United States District Court, E.D. Missouri, Southeastern Division
MEMORANDUM AND ORDER
CRITES-LEONI UNITED STATES MAGISTRATE JUDGE
an inmate at the Southeast Correctional Center
(“SECC”), brought this action pro se
under 42 U.S.C. § 1983 against Heather Creg, a
Correctional Officer at SECC, in her individual capacity,
alleging violations of his constitutional rights. This matter
is before the Court on Defendant's Motion for Summary
Judgment. (Doc. 31.) For the following reasons, the Court
will grant Defendant's Motion for Summary Judgment.
Complaint, McDowell alleges that Defendant Creg violated his
Eighth Amendment rights by failing to protect him from an
attack by another inmate. McDowell contends that, on April 2,
2014, Creg was the “Bubble Officer” in Housing
Unit 5, and controlled all the doors and cell doors. (Doc. 1
at p. 8-9.) McDowell alleges that Creg allowed another
offender out of his cell when he should not have been out of
his cell. Id. at 9. He claims that the offender then
came into McDowell's cell and cut him across the chest
with a razor, and hit him in the eye with a wooden brush.
Id. McDowell alleges that he sustained injuries to
his right eye and his chest, and has received mental health
counseling in response to the incident. Id. at
10-11. He seeks monetary relief against Creg. Id. at
Motion for Summary Judgment, Defendant argues that she is
entitled to judgment as a matter of law because McDowell
failed to properly exhaust his administrative remedies.
Defendant further argues that McDowell has not established
that she violated his Eighth Amendment rights, and that
Defendant is entitled to qualified immunity.
did not respond to Defendant's Motion for Summary
Judgment, and the time for doing so has
Summary Judgment Standard
to Federal Rule of Civil Procedure 56(a), a district court
may grant a motion for summary judgment if all of the
information before the court demonstrates that “there
is no genuine issue as to any material fact and the moving
party is entitled to judgment as a matter of law.”
Celotex Corp. v. Catrett, 477 U.S. 317, 322 (1986).
The burden is on the moving party. City of Mt. Pleasant,
Iowa v. Associated Elec. Co-op. Inc., 838 F.2d 268, 273
(8th Cir. 1988). After the moving party discharges this
burden, the nonmoving party must do more than show that there
is some doubt as to the facts. Matsushita Elec.
Industrial Co. v. Zenith Radio Corp., 475 U.S. 574, 586
(1986). A genuine issue of material fact is not the
“mere existence of some alleged factual dispute between
the parties.” State Auto. Ins. Co. v.
Lawrence, 358 F.3d 982, 985 (8th Cir. 2004).
“Instead, the dispute must be outcome determinative
under prevailing law.” Mosley v. City of
Northwoods, 415 F.3d 908, 910-11 (8th Cir. 2005)
(internal quotations omitted). A fact is material when it
“might affect the outcome of the suit under the
governing law.” Anderson v. Liberty Lobby,
Inc., 477 U.S. 242, 248 (1986).
did not respond to Defendant's Statement of Material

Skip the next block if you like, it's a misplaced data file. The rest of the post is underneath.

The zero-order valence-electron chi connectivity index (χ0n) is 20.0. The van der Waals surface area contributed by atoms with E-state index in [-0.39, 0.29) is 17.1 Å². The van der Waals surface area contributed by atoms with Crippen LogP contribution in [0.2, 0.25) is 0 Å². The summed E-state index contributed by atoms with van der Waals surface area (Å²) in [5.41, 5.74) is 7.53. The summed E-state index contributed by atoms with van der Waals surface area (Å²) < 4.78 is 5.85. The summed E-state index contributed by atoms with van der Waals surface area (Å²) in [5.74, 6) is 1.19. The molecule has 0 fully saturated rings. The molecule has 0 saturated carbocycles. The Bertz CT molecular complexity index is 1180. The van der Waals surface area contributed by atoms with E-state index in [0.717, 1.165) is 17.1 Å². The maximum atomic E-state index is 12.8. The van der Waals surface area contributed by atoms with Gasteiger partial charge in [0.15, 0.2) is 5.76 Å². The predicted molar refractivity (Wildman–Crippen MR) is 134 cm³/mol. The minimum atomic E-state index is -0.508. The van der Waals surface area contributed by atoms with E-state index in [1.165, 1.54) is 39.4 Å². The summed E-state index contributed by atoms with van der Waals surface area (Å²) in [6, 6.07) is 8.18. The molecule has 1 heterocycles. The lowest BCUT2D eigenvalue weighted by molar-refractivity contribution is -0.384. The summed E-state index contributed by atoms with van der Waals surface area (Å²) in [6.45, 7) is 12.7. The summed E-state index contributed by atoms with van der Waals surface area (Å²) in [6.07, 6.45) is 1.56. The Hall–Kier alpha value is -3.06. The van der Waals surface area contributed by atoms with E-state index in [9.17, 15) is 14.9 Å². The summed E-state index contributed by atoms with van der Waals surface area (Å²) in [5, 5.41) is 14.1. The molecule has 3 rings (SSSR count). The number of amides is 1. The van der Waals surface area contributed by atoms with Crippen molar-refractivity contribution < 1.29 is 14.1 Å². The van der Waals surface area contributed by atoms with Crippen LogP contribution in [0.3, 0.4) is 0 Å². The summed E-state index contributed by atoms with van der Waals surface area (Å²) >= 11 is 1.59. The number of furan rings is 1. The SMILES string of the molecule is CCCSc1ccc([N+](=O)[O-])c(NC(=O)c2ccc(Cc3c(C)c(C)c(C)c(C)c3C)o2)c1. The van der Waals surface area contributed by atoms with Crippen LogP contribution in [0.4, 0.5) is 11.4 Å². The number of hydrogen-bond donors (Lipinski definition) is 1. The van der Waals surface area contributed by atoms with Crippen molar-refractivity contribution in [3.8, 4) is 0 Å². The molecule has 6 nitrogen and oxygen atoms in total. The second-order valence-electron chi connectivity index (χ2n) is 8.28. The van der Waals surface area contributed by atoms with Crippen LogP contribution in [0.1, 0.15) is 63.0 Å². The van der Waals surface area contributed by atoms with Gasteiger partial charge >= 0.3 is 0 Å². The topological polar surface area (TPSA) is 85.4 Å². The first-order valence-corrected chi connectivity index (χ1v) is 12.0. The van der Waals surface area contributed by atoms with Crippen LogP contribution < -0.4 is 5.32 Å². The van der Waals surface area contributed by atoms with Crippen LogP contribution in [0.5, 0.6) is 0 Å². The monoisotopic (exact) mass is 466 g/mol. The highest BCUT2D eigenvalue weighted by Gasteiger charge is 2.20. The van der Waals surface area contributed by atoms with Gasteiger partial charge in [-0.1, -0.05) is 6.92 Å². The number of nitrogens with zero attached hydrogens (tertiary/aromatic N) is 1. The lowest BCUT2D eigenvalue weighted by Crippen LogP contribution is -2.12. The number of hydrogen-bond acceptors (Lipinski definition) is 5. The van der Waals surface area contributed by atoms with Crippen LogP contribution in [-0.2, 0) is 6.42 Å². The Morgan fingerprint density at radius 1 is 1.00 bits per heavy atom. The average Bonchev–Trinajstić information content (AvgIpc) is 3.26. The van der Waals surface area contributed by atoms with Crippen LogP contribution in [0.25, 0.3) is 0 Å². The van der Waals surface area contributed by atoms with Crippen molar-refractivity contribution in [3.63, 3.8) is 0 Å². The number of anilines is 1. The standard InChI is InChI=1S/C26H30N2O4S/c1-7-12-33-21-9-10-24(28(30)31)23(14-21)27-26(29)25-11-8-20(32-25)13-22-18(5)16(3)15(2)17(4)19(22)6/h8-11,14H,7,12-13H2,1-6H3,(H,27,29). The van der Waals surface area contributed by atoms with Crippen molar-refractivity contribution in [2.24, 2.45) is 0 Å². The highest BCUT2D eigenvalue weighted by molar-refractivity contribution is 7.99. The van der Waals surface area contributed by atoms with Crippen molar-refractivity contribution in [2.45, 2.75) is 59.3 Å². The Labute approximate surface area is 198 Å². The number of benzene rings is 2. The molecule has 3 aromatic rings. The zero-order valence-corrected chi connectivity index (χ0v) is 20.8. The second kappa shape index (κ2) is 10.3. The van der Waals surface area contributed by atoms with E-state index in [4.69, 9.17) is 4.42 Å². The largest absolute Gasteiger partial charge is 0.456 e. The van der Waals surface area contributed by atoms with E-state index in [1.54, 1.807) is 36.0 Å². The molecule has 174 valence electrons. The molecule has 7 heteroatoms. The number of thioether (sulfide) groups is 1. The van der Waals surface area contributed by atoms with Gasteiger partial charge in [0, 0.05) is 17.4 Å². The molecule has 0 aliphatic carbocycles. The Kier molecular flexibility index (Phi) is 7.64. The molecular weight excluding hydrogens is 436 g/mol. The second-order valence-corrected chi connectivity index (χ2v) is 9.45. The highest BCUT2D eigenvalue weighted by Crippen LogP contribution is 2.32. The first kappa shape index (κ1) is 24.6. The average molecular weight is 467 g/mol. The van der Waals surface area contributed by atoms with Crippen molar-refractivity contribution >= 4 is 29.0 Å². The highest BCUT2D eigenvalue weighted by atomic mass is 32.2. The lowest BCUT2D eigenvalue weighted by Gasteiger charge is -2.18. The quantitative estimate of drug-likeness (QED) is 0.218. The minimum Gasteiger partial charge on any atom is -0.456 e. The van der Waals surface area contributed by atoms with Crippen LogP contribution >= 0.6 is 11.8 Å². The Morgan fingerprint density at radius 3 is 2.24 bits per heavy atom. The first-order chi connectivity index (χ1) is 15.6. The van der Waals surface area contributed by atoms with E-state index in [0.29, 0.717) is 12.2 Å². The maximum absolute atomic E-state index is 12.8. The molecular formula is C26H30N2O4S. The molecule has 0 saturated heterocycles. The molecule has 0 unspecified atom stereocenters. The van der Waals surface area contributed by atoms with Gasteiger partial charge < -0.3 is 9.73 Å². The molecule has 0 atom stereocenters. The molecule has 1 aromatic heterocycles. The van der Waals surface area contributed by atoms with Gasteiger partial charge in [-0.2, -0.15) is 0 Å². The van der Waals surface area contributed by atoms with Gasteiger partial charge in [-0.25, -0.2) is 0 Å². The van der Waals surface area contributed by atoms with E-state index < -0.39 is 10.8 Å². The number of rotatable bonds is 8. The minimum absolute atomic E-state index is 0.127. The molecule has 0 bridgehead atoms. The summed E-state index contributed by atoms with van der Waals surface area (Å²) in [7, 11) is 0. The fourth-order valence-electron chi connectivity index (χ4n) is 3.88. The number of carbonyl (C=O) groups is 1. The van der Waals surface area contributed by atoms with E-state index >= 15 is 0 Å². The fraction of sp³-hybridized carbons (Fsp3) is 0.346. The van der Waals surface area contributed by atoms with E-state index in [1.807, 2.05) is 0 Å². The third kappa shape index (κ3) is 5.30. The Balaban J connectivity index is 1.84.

Facts (Doc. 32-1), as required under Federal Rule of Civil
Procedure (“FRCP”) 56 and Local Rule 4.01(E).
McDowell's status as a pro se prisoner does not
excuse him from responding to Defendant's Motion
“with specific factual support for his claims to avoid
summary judgment, ” or from complying with local rules.
Beck v. Skon, 253 F.3d 330, 333 (8th Cir. 2001).
With his failure to respond, McDowell is deemed to have
admitted all of the facts in Defendant's statement of
uncontroverted facts. Turner v. Shinseki, No.
4:08-CV-1910 CAS, 2010 WL 2555114, at *2 (E.D. Mo. Jun. 22,
2010) (citing Deichmann v. Boeing Co., 36 F.Supp.2d
1166, 1168 (E.D. Mo. 1999), aff'd 232 F.3d 907
(8th Cir. 2000), cert. denied, 531 U.S. 877).
judgment is not granted for Defendant as a result of
McDowell's failure to properly respond to Defendant's
statement of material facts. Instead, the Court deems the
facts set forth by Defendants as true. Reasonover v. St.
Louis Cty., Mo., 447 F.3d 569, 579 (8th Cir. 2006).
Defendant must still establish that she is entitled to
judgment as a matter of law. See id.
April 2, 2014, McDowell, whose cell door was not locked, got
into a physical altercation with another inmate at SECC,
whose cell door was also unlocked. McDowell was not able to
see the bubble from his cell to determine who, if anyone,
opened either of the cell doors. McDowell did not speak to
Defendant Creg on the date of the incident prior to its
occurrence. McDowell did not have any knowledge of a dispute
with the inmate that attacked him, and did not inform
Defendant of any threats from the inmate that attacked him.
Defendant did not learn of the altercation until the
following day, April 3, 2014.
Missouri Department of Corrections (“MDOC”) has
an administrative grievance procedure for inmates to
internally grieve complaints against the department and its
staff. If an inmate has what he believes to be a grievable
issue, he must file an Informal Resolution Request
(“IRR”) within fifteen calendar days from the
date of the alleged incident.
29, 2014, McDowell submitted “SECC 14-964, ” an
IRR, in which he alleged that Defendant failed to protect him
from the incident that occurred on April 2, 2014. The IRR
filed by McDowell was more than fifteen calendar days after